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Australia’s plain tobacco packaging law at the WTO

Earlier this month, Cuba became the fourth country to challenge Australia’s plain tobacco packaging law by requesting consultations with Australia through the World Trade Organization (WTO). Tobacco companies…

The tobacco industry has stated publicly that it’s helping countries bring claims against Australia’s tobacco plain packaging law. LUKAS COCH/AAP

Earlier this month, Cuba became the fourth country to challenge Australia’s plain tobacco packaging law by requesting consultations with Australia through the World Trade Organization (WTO).

Tobacco companies can’t bring claims directly in the WTO, but the industry has stated publicly that it is helping countries bring these claims.

International significance of plain packaging

According to the World Health Organization (WHO), “[t]obacco kills nearly 6 million people each year”, and global tobacco consumption is increasing.

In international terms, the Australian market for tobacco products is tiny, with its population of 23 million and a smoking rate of around 16%. But if other countries follow Australia’s lead in requiring standardised packaging as part of a comprehensive strategy of tobacco control, it will hurt the industry’s bottom line. Tobacco companies are rightly concerned, which explains their aggressive response to the Australian law.

The industry has already suffered major setbacks in its campaign against plain tobacco packaging.

In 2012, the Australian government successfully defended claims under constitutional law brought by the multinational tobacco companies British American Tobacco, Imperial Tobacco, Japan Tobacco and Philip Morris in the High Court of Australia.

More recently, New Zealand announced its eventual aim of introducing similar laws.

A question of development or profits?

In taking the first step towards a legal dispute against Australia at the WTO, Cuba joins Ukraine, the Dominican Republic and Honduras.

A few days ago, a Swiss public relations company issued a press release on behalf of the Dominican Republic, stating:

We welcome Cuba’s decision to join the list of developing countries that are fighting for the livelihoods of hundreds of thousands of tobacco workers.

The idea that tobacco control is a developed country tactic opposed by developing countries is ludicrous. The burden of tobacco-related death and disease falls disproportionately on the developing world and on the poorest people of countries worldwide, and the profound negative impact of tobacco on social and economic development is universally recognised.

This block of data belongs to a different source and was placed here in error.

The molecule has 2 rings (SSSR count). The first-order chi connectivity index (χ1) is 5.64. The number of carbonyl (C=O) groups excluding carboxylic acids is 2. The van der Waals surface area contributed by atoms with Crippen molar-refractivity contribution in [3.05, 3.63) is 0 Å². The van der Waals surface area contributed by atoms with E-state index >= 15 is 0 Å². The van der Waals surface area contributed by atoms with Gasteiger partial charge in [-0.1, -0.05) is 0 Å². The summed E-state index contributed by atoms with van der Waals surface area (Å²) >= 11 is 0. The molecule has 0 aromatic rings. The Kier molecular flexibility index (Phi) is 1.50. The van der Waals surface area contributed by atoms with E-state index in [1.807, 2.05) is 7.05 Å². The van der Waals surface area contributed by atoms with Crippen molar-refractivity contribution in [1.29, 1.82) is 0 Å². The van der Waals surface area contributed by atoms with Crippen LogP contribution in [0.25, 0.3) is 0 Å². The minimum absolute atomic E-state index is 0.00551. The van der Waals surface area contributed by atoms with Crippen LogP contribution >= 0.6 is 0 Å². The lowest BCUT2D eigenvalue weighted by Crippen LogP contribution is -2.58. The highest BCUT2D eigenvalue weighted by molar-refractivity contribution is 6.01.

The WHO Framework Convention on Tobacco Control (WHO FCTC) has 176 parties (including Australia, Honduras and Ukraine) and covers 88% of the people of the world. Developing countries from Africa, Asia, Latin America, the Middle East and the Pacific have championed the high standards set by the treaty and its guidelines.

So the underlying interests fighting Australia’s plain packaging law are not developing countries, farmers or workers but the global tobacco industry. Tobacco companies have brought direct and indirect claims against Australia in every tribunal possible, beginning with the High Court case already mentioned.

Philip Morris Asia Limited has brought an investment claim against Australia under the Hong Kong - Australia Bilateral Investment Treaty. Philip Morris is also pursuing an investment claim against Uruguay, a developing country that is at the forefront of international efforts to combat tobacco.

Domestic litigation by tobacco companies also continues in developed and developing countries around the world in relation to various tobacco control laws, including graphic warnings in the United States.

And what is the industry’s connection to Cuba? The Cuban monopoly that exports Cuban cigars and other tobacco products, Habanos SA, is half owned by a subsidiary of Imperial Tobacco.

Likely outcomes at the WTO

Australia has strong grounds to win the WTO dispute.

All four countries' complaints concern the impact of the Australian law on intellectual property (such as tobacco trade marks) and imported products (cigarettes and cigars).

But the law applies equally to all tobacco products from all countries, including Australia and New Zealand. The law is also based on years of research showing that standardised packaging will reduce the appeal of tobacco products and enhance the effectiveness of health warnings. Finally, the law implements Australia’s obligations under the WHO FCTC. All these factors enhance Australia’s position in the WTO dispute.

If it proceeds, Cuba’s complaint is likely to be heard alongside those of the other three countries by a single panel of three people. Panel proceedings usually take around a year and are often followed by an appeal lasting several more months.

If Australia did lose the WTO dispute, it would not be required to pay any financial compensation. Instead, it would have time to change its plain packaging laws to accord with WTO rules.

For the industry, whether Australia wins or loses, supporting the WTO challenge is simply part of its long-standing strategy of delaying and hindering tobacco control regulations wherever possible.

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